Generally lazy day doing crazy things…

I am sure that the pictures would be up soon, but it was a nice day at the event doing practically nothing other than idling in and out of a few talks. Met up with old friends, checked some mail (generally office mail – whew !!) and IM-ed a bit. By the way, I have moved from Gaim/Pidgin as IM client to Empathy – allows me to do all that I want without being too intrusive. Some folks complain about apostrophe sign but I am not too sure what the issue is without a screenshot. Sitting at the LinuxChix.org.in stall it is a trivia as to how many folks shy away from taking their sticker – what’s with all that ? More detailed post later … feeling sleepy and I think the OO.o BoF we have in an hour’s time would be interesting in light of the OO.o Project Day.

The OpenOffice.org Party

Umm ok it was the Project Day 🙂 and we had the same hall as yesterday (Seminar Hall A – 120 seater). From the grand scale of what was to be a OO.o RegiCon (Regional Conference) to the Project Day it has been a fairly long road. The underlying notion of having a Project Day was to talk around the 3 dominant themes:

  • lower the barrier of entry to the project
  • get more contributors to access resources from the project
  • ideate about creating a “community” around the project in India

The last point is a kind of thorn_in_you_know_where especially when it comes to India. There is closed door (and often forked) contributions which do not see the light of upstream and more often than not, not much focus on the areas which can be called the infrastructure blocks of spellcheckers, dictionaries and the like. It is in this respect that I looked forward to the Documentation related talk from Frank Peters – that is an area that could do with some love especially when it comes to providing local language documentation. Additionally, getting an insight into areas like extensions, documentation, macros allows someone to choose what and where to contribute to.

A round of thanks to those who came a long way to be part of the Project Day, it was nice to meet old friends and make new ones. I had fun, and I hope that if we can manage the BoF tomorrow it would be fun as well.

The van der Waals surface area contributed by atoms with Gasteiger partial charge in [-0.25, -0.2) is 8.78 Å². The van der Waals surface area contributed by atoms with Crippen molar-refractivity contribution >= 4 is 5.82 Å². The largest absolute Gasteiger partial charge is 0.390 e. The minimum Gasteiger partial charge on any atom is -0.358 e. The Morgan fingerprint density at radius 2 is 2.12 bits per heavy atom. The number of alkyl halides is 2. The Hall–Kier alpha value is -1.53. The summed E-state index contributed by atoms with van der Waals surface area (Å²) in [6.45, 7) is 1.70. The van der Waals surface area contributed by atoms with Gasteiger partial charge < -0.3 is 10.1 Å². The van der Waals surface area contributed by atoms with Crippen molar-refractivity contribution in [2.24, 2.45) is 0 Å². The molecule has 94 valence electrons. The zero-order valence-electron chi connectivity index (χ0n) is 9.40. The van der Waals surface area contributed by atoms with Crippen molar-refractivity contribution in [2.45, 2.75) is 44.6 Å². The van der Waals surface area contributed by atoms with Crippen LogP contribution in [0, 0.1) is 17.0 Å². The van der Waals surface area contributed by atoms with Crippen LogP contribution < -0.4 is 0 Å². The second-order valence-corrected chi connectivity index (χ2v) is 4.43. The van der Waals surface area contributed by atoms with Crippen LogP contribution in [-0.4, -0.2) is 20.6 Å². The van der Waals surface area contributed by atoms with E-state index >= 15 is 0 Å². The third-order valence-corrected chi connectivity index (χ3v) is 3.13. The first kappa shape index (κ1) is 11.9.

We need to figure out why OpenOffice.org is not doing the Google Highly Open Participation Contest.

Another day, another Project Day

GNOME was part of the first batch of Project Days at foss.in/2007. If the delegate statistics were something to go by, application of the general rule of thumb would have expectations of around 60 people at the Project Day. Given that this was the first time we had Project Days no one really knew what to expect. So there we were with the goodies well before time at around 0830 and already there was a crowd of people waiting with that patient expectation to get into the venue. GNOME was slated in the 120 seater hall and the start was a bit of a let down. With the hall hardly 10% full, the speakers went outside to rustle up some potential attendees. By the time it was “the talk” on GNOME Art, the audience had increased to around 60% and soon we overshot the capacity of the hall and were averaging around 135-140 delegates in the hall. Post lunch talks did not have the expected downward spiral of delegates but more of a “sit on the stairs and listen” kind of attendance. Plenty of questions, some interesting exchanges and of course the usual glitches with the projector were also part of what happened. All said and done, by the time it was the last talk from Naba Kumar, I was pretty happy with the way things turned out. 120 seats are in fact probably the best capacity for a Project Day – neither too much, nor too little – allowing just the right kind of interaction which keeps the interest level going. A big round of thanks to the team who made this possible and the speakers, some of whom had come down from various places to make this happen. Rest aside, we’ll have it again next year.

Now … to sleep.